Chinese Vice President and presumed leader-in-waiting Xi Jinping is visiting the United States this week. From the increased US militarization of the Asia-Pacific region to China’s human rights record, newspapers across the globe are chiming in with their opinions and expectations for this high-profile visit. Here are a sample of six:
There’s nothing like a presidential campaign cycle to bring out big political gaffes – at times injecting doubt about candidates, but also offering some much-needed comic relief and glimpses of humanity. 2011 had some doozies, and some of the most memorable actually weren’t on the campaign trail. GOP presidential candidate Michele Bachmann, who said the “shot heard round the world” was fired in New Hampshire (correct answer: Massachusetts), nailed the politicians’ dilemma perfectly: "People can make mistakes, and I wish I could be perfect every time I say something, but I can't." Here are five of the biggest political “uh-ohs” of 2011:
Bill Conlin was accused of molesting three girls and a boy in the 1970s. Conlin is a veteran sportswriter and columnist for the Philadelphia Daily News.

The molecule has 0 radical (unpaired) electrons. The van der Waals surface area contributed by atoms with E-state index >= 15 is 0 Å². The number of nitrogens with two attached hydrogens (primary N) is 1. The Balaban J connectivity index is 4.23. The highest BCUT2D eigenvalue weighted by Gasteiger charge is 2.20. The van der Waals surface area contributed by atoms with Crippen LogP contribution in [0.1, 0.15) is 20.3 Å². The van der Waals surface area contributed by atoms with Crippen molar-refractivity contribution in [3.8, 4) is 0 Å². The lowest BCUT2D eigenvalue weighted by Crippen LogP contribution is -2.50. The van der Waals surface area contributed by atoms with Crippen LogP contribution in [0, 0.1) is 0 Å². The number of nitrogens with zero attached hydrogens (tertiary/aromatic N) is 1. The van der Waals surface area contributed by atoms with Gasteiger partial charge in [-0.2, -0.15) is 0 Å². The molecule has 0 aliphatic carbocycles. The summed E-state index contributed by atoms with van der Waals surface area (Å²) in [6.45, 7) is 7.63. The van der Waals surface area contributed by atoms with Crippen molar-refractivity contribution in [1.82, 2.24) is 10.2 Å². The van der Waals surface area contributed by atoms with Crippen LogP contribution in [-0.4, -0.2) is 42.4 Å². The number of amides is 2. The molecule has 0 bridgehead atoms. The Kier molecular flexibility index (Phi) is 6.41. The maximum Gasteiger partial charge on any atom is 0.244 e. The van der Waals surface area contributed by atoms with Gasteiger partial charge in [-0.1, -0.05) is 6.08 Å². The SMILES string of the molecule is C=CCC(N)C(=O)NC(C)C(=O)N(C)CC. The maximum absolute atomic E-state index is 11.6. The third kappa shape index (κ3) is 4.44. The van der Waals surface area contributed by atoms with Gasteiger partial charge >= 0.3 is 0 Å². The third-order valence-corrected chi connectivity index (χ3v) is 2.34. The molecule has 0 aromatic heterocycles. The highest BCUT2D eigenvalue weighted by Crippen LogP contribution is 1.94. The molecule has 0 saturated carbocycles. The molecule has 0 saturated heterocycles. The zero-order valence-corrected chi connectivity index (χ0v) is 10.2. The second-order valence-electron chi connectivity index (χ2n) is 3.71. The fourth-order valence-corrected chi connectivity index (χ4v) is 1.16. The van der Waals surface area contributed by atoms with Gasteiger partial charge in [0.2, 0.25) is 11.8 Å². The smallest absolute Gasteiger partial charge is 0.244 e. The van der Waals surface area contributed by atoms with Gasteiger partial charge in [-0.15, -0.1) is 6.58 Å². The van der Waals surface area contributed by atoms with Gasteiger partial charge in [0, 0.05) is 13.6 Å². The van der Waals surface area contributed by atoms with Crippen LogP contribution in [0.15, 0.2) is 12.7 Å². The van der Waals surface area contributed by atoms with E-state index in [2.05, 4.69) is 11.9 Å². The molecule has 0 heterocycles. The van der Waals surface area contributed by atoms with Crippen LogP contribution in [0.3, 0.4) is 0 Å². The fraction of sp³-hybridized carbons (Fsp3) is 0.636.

The first book in a new series collects the epic comic strip adventures of Mickey Mouse – as an action hero?
Rupert Murdoch's News of the World is mercifully defunct. Journalists and readers (or viewers, or listeners) should now reassess the very function of journalism itself.
Chairman of News Corporation, Rupert Murdoch (r.), and his son James Murdoch, chief executive of News Corporation Europe and Asia, arrive at his residence in London on July 10. Mr. Murdoch's newspaper News of the World ceased publication on July 10, accused of hacking into the mobile phones of crime victims, celebrities, and politicians.
Five of the six trials were held before a military tribunal. The US last week added Bahrain to its list of human rights abusers, which the kingdom called a regrettable 'rush to judgment.'